Telemedicine is hot. About a third of visits with primary care doctors are happening virtually. But, a Johns Hopkins Bloomberg School of Public Health expert warns they’re not always best.
The number of blood pressure checks declined by half, and cholesterol checks dropped by more than one-third during a period when telemedicine visits were experiencing an “unprecedented surge” from 1.1% of total primary care consultations to 35.3% in the second quarter of 2020.
That’s according to a study evaluating April-June 2020 data, comparing them to data from the second quarters in 2018 and 2019.
“There are many, many good reasons why people may still need to see a doctor face to face,” one of the study’s authors, Dr. Caleb Alexander, of the Johns Hopkins Bloomberg School of Public Health, said.
Alexander said evaluating blood pressure, cholesterol and other cardiovascular risk factors are critically important when it comes to preventing heart attacks and strokes.
“One of the concerns about the increased adoption of telemedicine is that we may be leaving — some very important parts of what historically has happened face to face — behind,” Alexander said.
“If you’re a patient wondering whether or not you should see your doctor face to face — pick up the phone and call them and ask,” Alexander said.
Alexander stressed that telemedicine is a perfectly reasonable platform for some types of primary care and even some types of specialty care, but he believes it’s not right for every condition.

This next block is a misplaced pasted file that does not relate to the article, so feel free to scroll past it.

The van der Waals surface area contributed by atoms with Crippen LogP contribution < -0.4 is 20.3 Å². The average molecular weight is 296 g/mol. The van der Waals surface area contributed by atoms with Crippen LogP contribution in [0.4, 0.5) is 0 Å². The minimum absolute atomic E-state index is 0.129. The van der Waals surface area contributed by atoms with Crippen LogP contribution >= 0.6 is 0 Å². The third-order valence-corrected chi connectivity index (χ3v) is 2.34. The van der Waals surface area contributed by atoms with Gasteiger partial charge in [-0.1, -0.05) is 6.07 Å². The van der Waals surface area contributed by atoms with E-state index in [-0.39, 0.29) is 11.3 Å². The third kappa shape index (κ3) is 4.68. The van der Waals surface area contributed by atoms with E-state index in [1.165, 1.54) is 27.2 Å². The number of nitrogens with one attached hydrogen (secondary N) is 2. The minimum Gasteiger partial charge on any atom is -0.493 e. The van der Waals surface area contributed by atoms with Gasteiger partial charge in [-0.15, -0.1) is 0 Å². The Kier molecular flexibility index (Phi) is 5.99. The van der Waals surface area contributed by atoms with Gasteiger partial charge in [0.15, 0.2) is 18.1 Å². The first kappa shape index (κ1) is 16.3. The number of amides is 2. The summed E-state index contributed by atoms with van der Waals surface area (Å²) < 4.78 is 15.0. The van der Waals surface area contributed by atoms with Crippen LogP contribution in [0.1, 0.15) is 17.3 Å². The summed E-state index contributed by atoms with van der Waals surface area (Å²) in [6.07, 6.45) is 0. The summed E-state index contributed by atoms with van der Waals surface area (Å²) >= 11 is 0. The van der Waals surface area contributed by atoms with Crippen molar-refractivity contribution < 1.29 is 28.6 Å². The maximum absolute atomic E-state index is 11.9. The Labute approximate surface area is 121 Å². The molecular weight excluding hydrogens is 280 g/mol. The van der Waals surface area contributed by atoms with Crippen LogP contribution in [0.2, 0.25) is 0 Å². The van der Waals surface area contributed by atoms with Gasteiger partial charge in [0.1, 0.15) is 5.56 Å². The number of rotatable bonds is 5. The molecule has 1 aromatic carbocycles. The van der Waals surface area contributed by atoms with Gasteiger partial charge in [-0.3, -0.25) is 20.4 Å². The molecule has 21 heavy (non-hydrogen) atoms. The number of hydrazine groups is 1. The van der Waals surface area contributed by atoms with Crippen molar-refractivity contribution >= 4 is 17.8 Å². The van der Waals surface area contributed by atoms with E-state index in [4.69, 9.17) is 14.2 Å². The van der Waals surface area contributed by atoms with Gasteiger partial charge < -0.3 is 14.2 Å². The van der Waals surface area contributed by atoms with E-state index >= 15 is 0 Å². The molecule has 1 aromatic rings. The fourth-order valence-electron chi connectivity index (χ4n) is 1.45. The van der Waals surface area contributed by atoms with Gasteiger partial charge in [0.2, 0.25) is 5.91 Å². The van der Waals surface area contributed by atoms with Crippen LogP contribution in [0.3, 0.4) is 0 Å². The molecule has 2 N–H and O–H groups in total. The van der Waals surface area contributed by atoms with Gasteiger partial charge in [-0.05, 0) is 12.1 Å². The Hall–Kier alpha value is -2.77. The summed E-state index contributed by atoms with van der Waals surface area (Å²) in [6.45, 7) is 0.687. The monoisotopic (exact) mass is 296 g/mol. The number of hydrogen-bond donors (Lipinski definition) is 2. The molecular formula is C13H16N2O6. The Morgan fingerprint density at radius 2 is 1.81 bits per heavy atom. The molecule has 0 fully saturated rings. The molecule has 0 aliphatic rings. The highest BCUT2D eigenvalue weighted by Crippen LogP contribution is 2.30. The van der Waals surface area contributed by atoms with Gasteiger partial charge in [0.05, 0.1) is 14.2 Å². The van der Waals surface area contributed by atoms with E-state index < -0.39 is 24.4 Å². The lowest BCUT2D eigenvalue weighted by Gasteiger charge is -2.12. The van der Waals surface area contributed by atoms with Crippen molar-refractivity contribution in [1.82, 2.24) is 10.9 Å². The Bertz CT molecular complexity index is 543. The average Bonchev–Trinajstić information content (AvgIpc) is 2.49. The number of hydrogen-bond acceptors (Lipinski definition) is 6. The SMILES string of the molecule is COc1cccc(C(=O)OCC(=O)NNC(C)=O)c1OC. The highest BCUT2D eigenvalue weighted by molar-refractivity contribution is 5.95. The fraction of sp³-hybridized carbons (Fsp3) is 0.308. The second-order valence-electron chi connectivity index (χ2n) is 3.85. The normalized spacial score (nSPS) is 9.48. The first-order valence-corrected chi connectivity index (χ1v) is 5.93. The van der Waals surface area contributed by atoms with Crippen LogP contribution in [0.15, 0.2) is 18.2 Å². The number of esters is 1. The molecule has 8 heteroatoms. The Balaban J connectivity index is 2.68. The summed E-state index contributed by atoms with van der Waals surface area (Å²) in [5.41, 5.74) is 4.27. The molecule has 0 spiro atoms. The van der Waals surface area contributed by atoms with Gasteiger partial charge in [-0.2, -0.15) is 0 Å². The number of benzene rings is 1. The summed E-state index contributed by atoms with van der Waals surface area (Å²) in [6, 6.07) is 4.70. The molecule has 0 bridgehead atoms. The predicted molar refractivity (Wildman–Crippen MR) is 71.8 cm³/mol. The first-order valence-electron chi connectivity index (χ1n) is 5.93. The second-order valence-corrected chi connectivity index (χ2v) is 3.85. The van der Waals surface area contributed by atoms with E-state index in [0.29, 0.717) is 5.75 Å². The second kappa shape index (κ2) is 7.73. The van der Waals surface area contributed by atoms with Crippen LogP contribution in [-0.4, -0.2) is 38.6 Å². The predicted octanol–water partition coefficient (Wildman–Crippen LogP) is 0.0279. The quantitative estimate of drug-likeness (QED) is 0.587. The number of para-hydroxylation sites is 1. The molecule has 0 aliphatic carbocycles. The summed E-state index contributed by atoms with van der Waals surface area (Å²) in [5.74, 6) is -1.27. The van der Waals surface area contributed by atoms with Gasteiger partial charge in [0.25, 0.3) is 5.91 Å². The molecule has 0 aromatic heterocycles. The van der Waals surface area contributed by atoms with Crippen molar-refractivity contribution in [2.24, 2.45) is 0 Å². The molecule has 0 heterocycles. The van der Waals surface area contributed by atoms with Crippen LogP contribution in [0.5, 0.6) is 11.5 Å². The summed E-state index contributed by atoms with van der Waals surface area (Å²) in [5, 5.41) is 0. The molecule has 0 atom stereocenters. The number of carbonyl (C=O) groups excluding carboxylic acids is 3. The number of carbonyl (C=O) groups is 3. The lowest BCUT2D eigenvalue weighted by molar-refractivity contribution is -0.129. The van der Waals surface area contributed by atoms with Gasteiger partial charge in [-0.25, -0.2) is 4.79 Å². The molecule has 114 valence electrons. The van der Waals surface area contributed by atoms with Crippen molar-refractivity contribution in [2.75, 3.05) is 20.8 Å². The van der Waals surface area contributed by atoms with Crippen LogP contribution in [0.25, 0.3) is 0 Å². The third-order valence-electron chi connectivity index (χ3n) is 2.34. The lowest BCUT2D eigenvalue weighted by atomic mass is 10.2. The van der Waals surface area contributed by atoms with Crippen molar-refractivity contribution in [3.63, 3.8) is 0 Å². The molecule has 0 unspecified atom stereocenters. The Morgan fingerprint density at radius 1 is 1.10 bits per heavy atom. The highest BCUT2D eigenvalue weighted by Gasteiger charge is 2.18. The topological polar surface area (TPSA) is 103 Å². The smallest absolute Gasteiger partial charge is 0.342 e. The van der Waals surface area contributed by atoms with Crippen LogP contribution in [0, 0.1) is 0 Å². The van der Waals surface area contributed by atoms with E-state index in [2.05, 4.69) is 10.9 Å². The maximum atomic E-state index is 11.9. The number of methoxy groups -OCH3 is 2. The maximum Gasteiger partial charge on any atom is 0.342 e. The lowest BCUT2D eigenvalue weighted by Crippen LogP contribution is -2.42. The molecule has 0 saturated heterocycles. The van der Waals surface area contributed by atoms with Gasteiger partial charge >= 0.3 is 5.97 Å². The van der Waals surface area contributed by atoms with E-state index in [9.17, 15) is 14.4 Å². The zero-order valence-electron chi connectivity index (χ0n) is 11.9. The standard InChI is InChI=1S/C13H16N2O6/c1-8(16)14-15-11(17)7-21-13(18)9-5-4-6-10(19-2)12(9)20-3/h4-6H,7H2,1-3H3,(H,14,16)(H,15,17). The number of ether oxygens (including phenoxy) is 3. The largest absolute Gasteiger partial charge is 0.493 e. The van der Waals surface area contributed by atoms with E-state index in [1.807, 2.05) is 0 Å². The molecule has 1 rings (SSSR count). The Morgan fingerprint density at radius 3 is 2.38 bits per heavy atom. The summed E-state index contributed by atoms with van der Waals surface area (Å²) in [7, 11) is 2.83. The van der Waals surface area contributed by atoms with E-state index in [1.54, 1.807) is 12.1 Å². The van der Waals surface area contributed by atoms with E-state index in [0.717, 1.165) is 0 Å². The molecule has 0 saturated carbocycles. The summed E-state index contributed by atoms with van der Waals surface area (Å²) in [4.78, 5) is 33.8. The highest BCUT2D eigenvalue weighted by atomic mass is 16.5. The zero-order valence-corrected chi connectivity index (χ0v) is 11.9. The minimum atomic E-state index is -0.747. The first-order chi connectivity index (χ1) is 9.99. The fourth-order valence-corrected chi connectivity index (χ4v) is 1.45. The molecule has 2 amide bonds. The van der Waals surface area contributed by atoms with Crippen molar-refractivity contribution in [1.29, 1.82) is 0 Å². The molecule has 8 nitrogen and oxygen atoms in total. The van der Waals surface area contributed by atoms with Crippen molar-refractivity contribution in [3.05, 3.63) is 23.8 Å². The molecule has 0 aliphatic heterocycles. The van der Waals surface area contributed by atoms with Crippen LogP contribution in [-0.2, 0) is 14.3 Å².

“There’s not a one-size-fits-all approach here,” Alexander said.
He especially suggests in-person visits when conditions develop unexpectedly.
“If you have new symptoms, new shortness of breath, some other new physical complaint — it’s just really hard to thoroughly evaluate that by telephone or over a computer,” Alexander said.
The study also found that the number of primary care consultations fell by more than 21% during the second quarter of 2020, but Alexander said coronavirus concerns shouldn’t keep you from seeking help.
“Hospitals and health systems and doctor’s offices are all working, and they’ve all redesigned their workflow to varying degrees in order to decrease the risk that COVID is transmitted through the course of routine clinical care,” Alexander said.